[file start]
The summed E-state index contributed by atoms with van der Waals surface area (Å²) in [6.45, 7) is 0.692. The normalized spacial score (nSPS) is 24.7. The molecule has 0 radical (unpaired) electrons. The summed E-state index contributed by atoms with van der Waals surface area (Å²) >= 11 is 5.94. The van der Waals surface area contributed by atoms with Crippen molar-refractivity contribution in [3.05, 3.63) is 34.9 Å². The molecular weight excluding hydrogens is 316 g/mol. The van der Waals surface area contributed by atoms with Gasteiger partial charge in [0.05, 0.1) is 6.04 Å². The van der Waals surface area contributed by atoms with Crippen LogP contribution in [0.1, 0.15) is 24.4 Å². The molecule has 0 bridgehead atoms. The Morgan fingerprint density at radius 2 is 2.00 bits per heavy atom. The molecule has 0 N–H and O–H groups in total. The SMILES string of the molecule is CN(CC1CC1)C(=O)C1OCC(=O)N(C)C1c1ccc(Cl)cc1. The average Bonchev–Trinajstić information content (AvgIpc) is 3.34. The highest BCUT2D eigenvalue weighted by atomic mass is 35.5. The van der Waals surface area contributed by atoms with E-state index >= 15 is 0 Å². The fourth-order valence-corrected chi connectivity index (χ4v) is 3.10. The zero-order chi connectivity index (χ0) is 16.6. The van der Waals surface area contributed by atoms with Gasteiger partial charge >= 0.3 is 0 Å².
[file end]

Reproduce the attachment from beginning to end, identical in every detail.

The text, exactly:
The summed E-state index contributed by atoms with van der Waals surface area (Å²) in [6.45, 7) is 0.692. The normalized spacial score (nSPS) is 24.7. The molecule has 0 radical (unpaired) electrons. The summed E-state index contributed by atoms with van der Waals surface area (Å²) >= 11 is 5.94. The van der Waals surface area contributed by atoms with Crippen molar-refractivity contribution in [3.05, 3.63) is 34.9 Å². The molecular weight excluding hydrogens is 316 g/mol. The van der Waals surface area contributed by atoms with Gasteiger partial charge in [0.05, 0.1) is 6.04 Å². The van der Waals surface area contributed by atoms with Crippen LogP contribution in [0.1, 0.15) is 24.4 Å². The molecule has 0 bridgehead atoms. The Morgan fingerprint density at radius 2 is 2.00 bits per heavy atom. The molecule has 0 N–H and O–H groups in total. The SMILES string of the molecule is CN(CC1CC1)C(=O)C1OCC(=O)N(C)C1c1ccc(Cl)cc1. The average Bonchev–Trinajstić information content (AvgIpc) is 3.34. The highest BCUT2D eigenvalue weighted by atomic mass is 35.5. The van der Waals surface area contributed by atoms with E-state index >= 15 is 0 Å². The fourth-order valence-corrected chi connectivity index (χ4v) is 3.10. The zero-order chi connectivity index (χ0) is 16.6. The van der Waals surface area contributed by atoms with Gasteiger partial charge >= 0.3 is 0 Å².